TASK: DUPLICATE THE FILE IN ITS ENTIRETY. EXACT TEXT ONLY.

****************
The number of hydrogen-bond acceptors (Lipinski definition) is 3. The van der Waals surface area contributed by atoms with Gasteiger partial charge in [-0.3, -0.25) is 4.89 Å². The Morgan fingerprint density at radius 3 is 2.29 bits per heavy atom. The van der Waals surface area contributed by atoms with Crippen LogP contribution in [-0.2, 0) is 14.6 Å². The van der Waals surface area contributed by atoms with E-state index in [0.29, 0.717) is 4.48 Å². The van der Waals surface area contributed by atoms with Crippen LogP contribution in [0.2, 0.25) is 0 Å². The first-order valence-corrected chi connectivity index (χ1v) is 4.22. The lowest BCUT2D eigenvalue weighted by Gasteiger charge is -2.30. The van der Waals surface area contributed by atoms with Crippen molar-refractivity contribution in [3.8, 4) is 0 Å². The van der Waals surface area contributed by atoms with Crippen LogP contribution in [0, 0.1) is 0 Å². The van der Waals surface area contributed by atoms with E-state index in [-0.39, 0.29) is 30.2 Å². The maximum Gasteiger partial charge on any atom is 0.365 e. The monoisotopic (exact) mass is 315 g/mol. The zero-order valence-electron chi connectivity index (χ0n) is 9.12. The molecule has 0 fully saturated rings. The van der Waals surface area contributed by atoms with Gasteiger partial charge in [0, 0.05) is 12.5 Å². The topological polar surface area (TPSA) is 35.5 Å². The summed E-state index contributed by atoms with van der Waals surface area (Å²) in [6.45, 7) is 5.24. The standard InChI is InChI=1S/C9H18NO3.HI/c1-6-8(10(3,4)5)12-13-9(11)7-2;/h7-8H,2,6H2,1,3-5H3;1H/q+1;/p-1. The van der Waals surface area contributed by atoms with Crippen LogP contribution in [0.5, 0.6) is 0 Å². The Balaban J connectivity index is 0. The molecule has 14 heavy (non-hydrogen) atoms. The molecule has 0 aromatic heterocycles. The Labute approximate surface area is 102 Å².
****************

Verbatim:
The number of hydrogen-bond acceptors (Lipinski definition) is 3. The van der Waals surface area contributed by atoms with Gasteiger partial charge in [-0.3, -0.25) is 4.89 Å². The Morgan fingerprint density at radius 3 is 2.29 bits per heavy atom. The van der Waals surface area contributed by atoms with Crippen LogP contribution in [-0.2, 0) is 14.6 Å². The van der Waals surface area contributed by atoms with E-state index in [0.29, 0.717) is 4.48 Å². The van der Waals surface area contributed by atoms with Crippen LogP contribution in [0.2, 0.25) is 0 Å². The first-order valence-corrected chi connectivity index (χ1v) is 4.22. The lowest BCUT2D eigenvalue weighted by Gasteiger charge is -2.30. The van der Waals surface area contributed by atoms with Crippen molar-refractivity contribution in [3.8, 4) is 0 Å². The van der Waals surface area contributed by atoms with Crippen LogP contribution in [0, 0.1) is 0 Å². The van der Waals surface area contributed by atoms with E-state index in [-0.39, 0.29) is 30.2 Å². The maximum Gasteiger partial charge on any atom is 0.365 e. The monoisotopic (exact) mass is 315 g/mol. The zero-order valence-electron chi connectivity index (χ0n) is 9.12. The molecule has 0 fully saturated rings. The van der Waals surface area contributed by atoms with Gasteiger partial charge in [0, 0.05) is 12.5 Å². The topological polar surface area (TPSA) is 35.5 Å². The summed E-state index contributed by atoms with van der Waals surface area (Å²) in [6.45, 7) is 5.24. The standard InChI is InChI=1S/C9H18NO3.HI/c1-6-8(10(3,4)5)12-13-9(11)7-2;/h7-8H,2,6H2,1,3-5H3;1H/q+1;/p-1. The van der Waals surface area contributed by atoms with Crippen LogP contribution in [0.5, 0.6) is 0 Å². The Balaban J connectivity index is 0. The molecule has 14 heavy (non-hydrogen) atoms. The molecule has 0 aromatic heterocycles. The Labute approximate surface area is 102 Å².